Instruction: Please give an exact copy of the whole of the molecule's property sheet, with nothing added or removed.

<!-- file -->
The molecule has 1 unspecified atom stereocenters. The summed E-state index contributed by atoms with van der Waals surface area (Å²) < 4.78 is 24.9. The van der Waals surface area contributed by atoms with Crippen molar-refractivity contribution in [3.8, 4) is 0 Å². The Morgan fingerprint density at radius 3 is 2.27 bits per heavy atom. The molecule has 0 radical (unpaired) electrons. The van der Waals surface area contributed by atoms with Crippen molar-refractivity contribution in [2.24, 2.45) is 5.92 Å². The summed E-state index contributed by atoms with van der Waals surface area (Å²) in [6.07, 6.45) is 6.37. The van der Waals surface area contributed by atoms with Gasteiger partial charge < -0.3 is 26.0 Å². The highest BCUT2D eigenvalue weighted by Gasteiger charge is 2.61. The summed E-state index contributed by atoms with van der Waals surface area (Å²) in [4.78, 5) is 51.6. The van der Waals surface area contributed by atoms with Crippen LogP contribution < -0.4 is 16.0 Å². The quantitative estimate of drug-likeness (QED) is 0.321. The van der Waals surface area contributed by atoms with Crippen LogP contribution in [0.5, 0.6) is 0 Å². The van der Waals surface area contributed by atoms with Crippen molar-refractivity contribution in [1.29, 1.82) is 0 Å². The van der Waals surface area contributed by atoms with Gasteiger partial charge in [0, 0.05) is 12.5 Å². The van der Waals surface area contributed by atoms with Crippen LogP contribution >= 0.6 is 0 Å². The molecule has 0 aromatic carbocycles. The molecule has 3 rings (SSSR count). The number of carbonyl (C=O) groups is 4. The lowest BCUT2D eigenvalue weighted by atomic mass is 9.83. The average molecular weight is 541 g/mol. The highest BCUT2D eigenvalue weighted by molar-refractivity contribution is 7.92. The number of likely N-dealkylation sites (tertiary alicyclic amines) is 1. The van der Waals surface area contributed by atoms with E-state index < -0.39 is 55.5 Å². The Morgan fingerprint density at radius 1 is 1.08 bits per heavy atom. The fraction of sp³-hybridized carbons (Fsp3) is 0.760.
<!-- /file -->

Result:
The molecule has 1 unspecified atom stereocenters. The summed E-state index contributed by atoms with van der Waals surface area (Å²) < 4.78 is 24.9. The van der Waals surface area contributed by atoms with Crippen molar-refractivity contribution in [3.8, 4) is 0 Å². The Morgan fingerprint density at radius 3 is 2.27 bits per heavy atom. The molecule has 0 radical (unpaired) electrons. The van der Waals surface area contributed by atoms with Crippen molar-refractivity contribution in [2.24, 2.45) is 5.92 Å². The summed E-state index contributed by atoms with van der Waals surface area (Å²) in [6.07, 6.45) is 6.37. The van der Waals surface area contributed by atoms with Gasteiger partial charge < -0.3 is 26.0 Å². The highest BCUT2D eigenvalue weighted by Gasteiger charge is 2.61. The summed E-state index contributed by atoms with van der Waals surface area (Å²) in [4.78, 5) is 51.6. The van der Waals surface area contributed by atoms with Crippen LogP contribution < -0.4 is 16.0 Å². The quantitative estimate of drug-likeness (QED) is 0.321. The van der Waals surface area contributed by atoms with Crippen LogP contribution in [0.5, 0.6) is 0 Å². The van der Waals surface area contributed by atoms with Crippen molar-refractivity contribution in [1.29, 1.82) is 0 Å². The van der Waals surface area contributed by atoms with Gasteiger partial charge in [0, 0.05) is 12.5 Å². The van der Waals surface area contributed by atoms with Crippen LogP contribution >= 0.6 is 0 Å². The molecule has 0 aromatic carbocycles. The molecule has 3 rings (SSSR count). The number of carbonyl (C=O) groups is 4. The lowest BCUT2D eigenvalue weighted by atomic mass is 9.83. The average molecular weight is 541 g/mol. The highest BCUT2D eigenvalue weighted by molar-refractivity contribution is 7.92. The number of likely N-dealkylation sites (tertiary alicyclic amines) is 1. The van der Waals surface area contributed by atoms with E-state index < -0.39 is 55.5 Å². The Morgan fingerprint density at radius 1 is 1.08 bits per heavy atom. The fraction of sp³-hybridized carbons (Fsp3) is 0.760.